Collision avoidance on maritime autonomous surface ships: Operators’ tasks and human failure events
Journal article, Peer reviewed
MetadataShow full item record
Original versionSafety Science. 2019, 33-44. https://doi.org/10.1016/j.ssci.2019.02.038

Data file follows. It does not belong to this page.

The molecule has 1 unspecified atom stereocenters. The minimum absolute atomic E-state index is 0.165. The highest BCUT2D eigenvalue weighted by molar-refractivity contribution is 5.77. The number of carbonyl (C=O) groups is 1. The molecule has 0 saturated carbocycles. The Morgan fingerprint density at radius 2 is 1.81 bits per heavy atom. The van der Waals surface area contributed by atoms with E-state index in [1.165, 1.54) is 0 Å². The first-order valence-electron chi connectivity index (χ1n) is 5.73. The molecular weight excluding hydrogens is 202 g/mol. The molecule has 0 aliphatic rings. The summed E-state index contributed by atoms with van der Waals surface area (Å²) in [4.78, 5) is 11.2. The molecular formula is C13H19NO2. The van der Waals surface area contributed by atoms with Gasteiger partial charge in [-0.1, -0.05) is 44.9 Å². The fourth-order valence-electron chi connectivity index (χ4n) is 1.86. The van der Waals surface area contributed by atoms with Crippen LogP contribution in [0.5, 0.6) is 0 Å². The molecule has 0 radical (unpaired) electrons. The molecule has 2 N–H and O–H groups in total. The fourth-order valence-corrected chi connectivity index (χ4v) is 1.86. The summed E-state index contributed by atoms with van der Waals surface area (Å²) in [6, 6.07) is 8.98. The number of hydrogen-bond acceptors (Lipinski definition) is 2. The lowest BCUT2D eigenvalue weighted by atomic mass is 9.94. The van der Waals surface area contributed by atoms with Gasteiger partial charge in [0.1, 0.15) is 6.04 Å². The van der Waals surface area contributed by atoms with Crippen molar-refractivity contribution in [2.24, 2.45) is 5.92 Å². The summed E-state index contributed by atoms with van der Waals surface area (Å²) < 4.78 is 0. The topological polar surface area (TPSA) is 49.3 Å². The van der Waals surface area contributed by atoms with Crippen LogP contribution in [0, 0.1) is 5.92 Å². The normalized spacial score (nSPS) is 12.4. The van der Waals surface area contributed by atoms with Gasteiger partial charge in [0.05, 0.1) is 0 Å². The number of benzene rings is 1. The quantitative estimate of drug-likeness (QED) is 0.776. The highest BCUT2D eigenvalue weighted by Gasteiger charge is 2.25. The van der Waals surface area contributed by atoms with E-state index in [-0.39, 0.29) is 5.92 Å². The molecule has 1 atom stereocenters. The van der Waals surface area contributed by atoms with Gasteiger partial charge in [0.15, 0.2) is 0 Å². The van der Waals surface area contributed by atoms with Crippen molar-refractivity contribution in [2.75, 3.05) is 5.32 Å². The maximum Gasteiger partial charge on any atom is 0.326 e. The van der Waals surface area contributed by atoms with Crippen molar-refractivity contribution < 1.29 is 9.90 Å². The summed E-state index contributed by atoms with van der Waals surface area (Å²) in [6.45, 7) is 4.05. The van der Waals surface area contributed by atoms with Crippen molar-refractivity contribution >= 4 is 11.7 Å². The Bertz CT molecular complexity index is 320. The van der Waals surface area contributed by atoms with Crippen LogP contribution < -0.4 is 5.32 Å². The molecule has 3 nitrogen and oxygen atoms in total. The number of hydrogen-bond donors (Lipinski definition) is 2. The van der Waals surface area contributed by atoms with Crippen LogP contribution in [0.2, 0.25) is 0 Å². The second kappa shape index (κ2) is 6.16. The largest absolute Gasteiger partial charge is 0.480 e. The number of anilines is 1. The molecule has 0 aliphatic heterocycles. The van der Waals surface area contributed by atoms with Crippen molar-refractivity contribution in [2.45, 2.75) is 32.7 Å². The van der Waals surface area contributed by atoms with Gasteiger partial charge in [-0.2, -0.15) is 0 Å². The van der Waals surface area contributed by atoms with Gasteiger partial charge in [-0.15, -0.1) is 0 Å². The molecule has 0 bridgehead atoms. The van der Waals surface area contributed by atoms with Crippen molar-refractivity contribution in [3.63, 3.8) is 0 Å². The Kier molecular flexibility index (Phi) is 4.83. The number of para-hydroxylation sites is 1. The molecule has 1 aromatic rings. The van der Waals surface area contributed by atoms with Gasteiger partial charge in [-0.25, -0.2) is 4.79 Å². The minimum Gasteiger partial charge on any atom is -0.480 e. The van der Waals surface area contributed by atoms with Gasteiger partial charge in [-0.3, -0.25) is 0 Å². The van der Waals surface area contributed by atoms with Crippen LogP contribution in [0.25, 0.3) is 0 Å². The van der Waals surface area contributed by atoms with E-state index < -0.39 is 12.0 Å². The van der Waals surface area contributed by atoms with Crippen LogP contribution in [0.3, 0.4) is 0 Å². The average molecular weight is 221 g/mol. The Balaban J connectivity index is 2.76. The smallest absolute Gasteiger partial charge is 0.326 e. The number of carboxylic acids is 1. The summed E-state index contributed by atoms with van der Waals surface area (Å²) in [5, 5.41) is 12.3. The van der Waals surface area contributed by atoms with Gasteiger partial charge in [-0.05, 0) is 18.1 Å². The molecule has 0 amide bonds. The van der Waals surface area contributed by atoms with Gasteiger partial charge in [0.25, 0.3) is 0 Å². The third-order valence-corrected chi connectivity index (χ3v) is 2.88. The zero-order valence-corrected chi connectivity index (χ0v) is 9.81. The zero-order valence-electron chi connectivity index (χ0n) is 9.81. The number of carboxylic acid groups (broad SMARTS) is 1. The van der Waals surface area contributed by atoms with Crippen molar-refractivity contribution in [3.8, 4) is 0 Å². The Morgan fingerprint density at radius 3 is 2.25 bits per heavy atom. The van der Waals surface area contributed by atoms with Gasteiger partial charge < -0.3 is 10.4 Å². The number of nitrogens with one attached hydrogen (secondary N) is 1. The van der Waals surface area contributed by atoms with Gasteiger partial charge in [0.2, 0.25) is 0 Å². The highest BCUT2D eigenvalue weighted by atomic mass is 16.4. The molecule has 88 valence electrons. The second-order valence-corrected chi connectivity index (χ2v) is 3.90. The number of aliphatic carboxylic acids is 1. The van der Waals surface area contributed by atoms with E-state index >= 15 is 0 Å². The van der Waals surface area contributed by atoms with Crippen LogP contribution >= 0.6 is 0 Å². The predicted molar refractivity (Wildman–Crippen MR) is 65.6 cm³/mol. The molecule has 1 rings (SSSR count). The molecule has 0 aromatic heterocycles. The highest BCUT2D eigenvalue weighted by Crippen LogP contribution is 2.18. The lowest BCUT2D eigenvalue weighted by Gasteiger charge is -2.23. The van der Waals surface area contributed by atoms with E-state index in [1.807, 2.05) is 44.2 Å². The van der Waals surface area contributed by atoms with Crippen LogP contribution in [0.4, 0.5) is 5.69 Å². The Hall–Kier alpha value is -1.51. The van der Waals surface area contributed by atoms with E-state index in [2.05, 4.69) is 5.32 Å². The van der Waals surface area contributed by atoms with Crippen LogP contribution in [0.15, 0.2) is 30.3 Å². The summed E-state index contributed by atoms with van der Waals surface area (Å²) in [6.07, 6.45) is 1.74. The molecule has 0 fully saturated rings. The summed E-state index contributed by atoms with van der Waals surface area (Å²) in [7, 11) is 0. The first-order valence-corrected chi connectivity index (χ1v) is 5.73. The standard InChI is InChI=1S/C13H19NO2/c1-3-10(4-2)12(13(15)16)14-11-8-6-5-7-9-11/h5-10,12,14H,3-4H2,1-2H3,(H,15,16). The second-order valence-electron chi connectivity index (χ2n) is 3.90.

Numerous research and industry initiatives have increasingly aimed at developing maritime surface autonomous ships (MASS). Among the motivations for the use of MASS is the potential increase in safety when compared to traditional manned ships – particularly regarding human error. However, in spite of having less human intervention, MASS will rely on humans working on an onshore control center for their operation. There have been great advances in investigating the technical aspects of MASS operation, such as collision avoidance algorithms and detection sensors; nevertheless, possible human tasks and their deriving failures have rarely been addressed. This paper thus explores how humans can be a key factor for successful collision avoidance in future MASS operations. It presents a task analysis for collision avoidance through Hierarchical Task Analysis and making use of a cognitive model for categorizing the tasks. The failures in accomplishing these tasks are further analyzed, and human failure events are identified. The results provide valuable information for the design stage of the system; which must acknowledge the operators’ tasks to ensure a safe voyage. The conclusions of this paper are also a starting point for the implementation of a Human Reliability Analysis for this operation.